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You’ve finally got the time, so put down that phone and stop refreshing news on your laptop. Instead escape the real world for a bit and read something truly great. 

1. A SINGLE THREAD BY TRACY CHEVALIER (Penguin Random House)

I’ve been in need of calming, escapist, easy reads since Covid-19 struck and this, the latest from Tracy Chevalier ticks all those boxes. The American novelist, who’s based in the UK wrote the smash hit Girl with a Pearl Earring in 1999. Her latest release is set between the World Wars in the British town of Winchester. It’s the story of a 38-year-old “spinster” who’s at sea in life after losing both her fiancé and brother during WW1 but finds some solace and a sense of belonging in the local church embroidery group. This is as much a fascinating history lesson of craft as it is a poignant portrayal of being a single woman in the West in the early 20th century.

2. SAY NOTHING BY PATRICK RADDEN-KEEFE (Penguin Random House)

My local book gurus — Kate Rogan and Anna Joubert of Love Books in Melville — told me everyone in the know was coming in for this, and wanting desperately to be part of this literati cool crowd, I grabbed a copy. Happy I did. Well, perhaps not happy — a book that chronicles the history of the Troubles in Ireland doesn’t really have that effect. What this critically-acclaimed work by Patrick Radden-Keefe does do, is clue you up on a the darkest and most bizarre details of the Irish conflict, hinging them all around a whodunnit – the 1972 disappearance of Jean McConville, a Belfast mother of 10. This is exceptional narrative non-fiction and feels like you’re reading a fast-paced yarn, only it’s all true.

3. LOVE, NINA BY NINA STIBBE (Penguin Random House)

As a youngster in the 80s, Nina Stibbe got her first job with a family headed up by the long-time editor of the London Review of Books, Mary-Kay Wilmers. This is a compilation of the letters Stibbe (now a well-known writer) sent her sister during her time as the nanny to Wilmers’ boys, Sam and Will. It’s not a new release but damn you’ll laugh out loud at the family goings on in this page-turner. It’s got loads of heart too — just what we need right now, don’t you think? Once you’ve read it also track down the TV series based on the book starring Helena Bonham-Carter.

Image: goodreads.com
Image: goodreads.com

4. GIRL, WOMAN, OTHER BY BERNADINE EVARISTO (Penguin Random House)

Hands down the best book I read last year and little wonder that this cracker took home the Booker Prize. Bernadine Evaristo presents a tapestry of interwoven tales, loosely set around London, that documents different women’s stories. They bring to the fore omnipresent issues of race and racism, sexism, social inequality, gender, and abuse. But this isn’t some heavy, worthy read — it is filled with life and humour and makes you appreciate the struggles and joys of normal people. It’s a magical read.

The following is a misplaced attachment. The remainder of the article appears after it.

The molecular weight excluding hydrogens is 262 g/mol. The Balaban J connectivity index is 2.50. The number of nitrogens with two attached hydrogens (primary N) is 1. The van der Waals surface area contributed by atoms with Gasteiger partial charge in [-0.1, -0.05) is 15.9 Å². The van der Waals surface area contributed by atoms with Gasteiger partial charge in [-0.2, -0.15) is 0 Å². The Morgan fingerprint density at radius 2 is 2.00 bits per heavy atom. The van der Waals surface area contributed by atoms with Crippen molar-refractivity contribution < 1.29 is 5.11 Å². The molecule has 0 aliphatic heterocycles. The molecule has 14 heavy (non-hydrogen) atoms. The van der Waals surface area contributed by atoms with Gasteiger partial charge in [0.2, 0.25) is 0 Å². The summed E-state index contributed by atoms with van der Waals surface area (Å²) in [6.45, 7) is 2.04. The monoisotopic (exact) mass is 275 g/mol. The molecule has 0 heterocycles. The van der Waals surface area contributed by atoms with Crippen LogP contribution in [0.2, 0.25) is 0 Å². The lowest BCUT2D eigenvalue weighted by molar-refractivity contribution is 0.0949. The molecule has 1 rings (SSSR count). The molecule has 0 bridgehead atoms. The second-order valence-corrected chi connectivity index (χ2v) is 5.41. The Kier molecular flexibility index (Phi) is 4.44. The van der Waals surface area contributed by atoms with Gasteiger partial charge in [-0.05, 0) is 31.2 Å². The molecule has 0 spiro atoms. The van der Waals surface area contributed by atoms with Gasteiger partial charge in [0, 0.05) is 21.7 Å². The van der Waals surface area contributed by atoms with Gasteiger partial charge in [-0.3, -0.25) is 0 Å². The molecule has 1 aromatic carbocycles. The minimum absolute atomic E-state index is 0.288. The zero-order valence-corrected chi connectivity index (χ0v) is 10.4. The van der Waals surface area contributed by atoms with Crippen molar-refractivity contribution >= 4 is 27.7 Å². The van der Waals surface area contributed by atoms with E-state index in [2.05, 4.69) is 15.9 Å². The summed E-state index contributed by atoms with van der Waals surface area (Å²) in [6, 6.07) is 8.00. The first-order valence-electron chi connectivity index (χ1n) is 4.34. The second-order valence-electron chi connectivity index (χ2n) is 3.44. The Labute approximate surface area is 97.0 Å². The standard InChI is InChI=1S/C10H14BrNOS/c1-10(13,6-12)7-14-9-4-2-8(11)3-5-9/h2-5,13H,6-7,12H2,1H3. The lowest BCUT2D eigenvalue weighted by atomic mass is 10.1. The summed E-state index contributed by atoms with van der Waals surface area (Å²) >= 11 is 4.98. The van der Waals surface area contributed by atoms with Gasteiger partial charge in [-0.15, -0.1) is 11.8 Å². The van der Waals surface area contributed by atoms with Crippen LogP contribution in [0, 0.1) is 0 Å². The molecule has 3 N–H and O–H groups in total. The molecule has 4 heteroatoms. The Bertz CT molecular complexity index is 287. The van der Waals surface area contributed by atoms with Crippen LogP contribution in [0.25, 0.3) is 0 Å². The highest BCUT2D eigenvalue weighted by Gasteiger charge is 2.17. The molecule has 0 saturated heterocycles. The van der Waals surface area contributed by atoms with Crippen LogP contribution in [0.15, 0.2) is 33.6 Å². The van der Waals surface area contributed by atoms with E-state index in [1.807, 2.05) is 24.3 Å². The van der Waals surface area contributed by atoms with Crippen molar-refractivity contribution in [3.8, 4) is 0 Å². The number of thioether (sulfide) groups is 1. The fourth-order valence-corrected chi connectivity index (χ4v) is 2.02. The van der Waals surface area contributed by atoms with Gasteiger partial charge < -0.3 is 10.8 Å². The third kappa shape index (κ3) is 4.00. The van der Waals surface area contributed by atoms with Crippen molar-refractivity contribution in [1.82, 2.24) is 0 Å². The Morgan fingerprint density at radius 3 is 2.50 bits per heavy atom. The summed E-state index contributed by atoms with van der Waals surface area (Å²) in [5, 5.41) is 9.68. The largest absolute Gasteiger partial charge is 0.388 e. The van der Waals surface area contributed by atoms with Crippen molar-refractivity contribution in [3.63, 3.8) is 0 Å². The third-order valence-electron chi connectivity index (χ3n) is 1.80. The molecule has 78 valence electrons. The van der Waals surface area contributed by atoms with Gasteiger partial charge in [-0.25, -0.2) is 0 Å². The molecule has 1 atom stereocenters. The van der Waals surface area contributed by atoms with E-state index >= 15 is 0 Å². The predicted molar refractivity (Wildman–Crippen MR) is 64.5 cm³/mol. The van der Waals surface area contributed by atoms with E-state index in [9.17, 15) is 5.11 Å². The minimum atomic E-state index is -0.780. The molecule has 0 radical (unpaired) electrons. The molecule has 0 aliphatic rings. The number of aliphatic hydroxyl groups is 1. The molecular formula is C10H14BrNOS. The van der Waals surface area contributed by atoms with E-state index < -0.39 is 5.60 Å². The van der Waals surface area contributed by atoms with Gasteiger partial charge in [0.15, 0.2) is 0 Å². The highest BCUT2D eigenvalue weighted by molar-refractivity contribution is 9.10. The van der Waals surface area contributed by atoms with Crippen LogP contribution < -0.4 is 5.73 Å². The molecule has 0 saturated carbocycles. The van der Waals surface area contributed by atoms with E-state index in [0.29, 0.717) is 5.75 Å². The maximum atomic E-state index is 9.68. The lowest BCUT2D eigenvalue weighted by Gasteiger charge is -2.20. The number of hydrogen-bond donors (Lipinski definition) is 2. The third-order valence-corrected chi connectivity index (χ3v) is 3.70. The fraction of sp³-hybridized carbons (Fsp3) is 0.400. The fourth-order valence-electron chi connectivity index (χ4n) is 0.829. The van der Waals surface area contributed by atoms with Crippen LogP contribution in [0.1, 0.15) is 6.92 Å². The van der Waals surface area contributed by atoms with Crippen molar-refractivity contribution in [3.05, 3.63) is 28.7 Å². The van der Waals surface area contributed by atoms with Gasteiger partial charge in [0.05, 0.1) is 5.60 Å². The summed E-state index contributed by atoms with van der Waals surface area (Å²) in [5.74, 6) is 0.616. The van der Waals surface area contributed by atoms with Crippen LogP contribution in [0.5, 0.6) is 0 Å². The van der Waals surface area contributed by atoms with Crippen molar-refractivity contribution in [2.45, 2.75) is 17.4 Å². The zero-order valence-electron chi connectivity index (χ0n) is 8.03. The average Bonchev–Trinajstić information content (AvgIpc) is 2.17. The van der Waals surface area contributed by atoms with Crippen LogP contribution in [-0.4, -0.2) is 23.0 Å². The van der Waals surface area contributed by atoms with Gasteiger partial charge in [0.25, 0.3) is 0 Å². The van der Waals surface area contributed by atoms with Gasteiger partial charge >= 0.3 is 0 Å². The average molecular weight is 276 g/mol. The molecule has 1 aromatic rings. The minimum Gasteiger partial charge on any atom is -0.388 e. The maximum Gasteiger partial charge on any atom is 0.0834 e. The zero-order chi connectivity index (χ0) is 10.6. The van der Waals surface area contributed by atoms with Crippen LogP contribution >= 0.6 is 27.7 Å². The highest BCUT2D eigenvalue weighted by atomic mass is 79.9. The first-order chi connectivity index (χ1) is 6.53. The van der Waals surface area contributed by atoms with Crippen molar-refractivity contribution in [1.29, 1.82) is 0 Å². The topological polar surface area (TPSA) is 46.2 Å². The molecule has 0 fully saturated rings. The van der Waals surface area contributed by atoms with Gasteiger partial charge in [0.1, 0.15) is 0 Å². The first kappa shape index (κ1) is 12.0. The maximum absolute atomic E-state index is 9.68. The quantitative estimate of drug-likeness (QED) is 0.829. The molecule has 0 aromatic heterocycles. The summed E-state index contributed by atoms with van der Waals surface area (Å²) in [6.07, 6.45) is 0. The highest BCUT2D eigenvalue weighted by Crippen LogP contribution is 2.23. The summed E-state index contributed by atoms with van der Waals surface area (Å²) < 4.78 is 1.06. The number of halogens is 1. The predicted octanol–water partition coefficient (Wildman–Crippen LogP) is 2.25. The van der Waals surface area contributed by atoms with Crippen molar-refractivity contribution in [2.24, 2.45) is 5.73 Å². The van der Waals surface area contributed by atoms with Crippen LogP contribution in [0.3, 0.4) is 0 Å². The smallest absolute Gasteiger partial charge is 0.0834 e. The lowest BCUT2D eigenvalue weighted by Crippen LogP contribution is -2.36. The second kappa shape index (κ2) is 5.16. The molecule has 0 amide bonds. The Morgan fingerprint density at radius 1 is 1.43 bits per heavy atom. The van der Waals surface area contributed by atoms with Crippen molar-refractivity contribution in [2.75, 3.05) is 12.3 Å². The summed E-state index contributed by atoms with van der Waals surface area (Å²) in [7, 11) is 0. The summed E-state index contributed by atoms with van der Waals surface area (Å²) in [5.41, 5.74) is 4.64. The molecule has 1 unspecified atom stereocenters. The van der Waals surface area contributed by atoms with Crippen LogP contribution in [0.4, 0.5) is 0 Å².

5. THE CUT OUT GIRL BY BART VAN ES (Penguin Random House)

This Costa Book of the Year award-winner takes the Holocaust account genre to the next level. Here British academic Bart van Es takes his own grandparents’ story of being involved in the Dutch resistance (and hiding a young Jewish girl for a time) and unspools it through deep research. What he finds along the way is not the narrative you’d expect — and requires a lot of bravery and balance in its telling. It’s a reminder that people’s lives can be grey in scale. Not everything is the black and white of good and evil.

Image: goodreads.com
Image: goodreads.com

6. THREE BODIES BY NECHAMA BRODIE (Pan Macmillan)

Joburg journo and author Nechama Brodie’s newest novel Three Bodies is the follow-up to her excellent 2018 fiction debut, Knucklebone. This thriller also delves into the crimes that Reshma Patel and Ian Jack investigate in and around Gauteng and is a treat to read, especially if you’re a local who knows the landscape. But it’s also universal in its appeal as a high-speed chase to unravel crime syndicates and human trafficking outfits and doesn’t shy away from the personal issues of our modern world — including social inequality, racism, and the harsh lives so many South Africans lead.

7. THE DREAMERS BY KAREN THOMPSON WALKER (Penguin Random House)

Fancy a wee bit of dystopia lite? Or perhaps in these days of pandemic, Karen Thompson Walker’s 2019 release feels pretty realistic. A small US town is struck by a viral sleep, and panic mounts as the snooze spreads. The government locks the place down, people die, fear is everywhere. Will anyone survive? This is a quick, smart read and if you’ve not read the US writer’s first extremely successful first book, The Age of Miracles — also end of days stuff — you should add that to the list too.

Image: Supplied / Business Live
Image: goodreads.com
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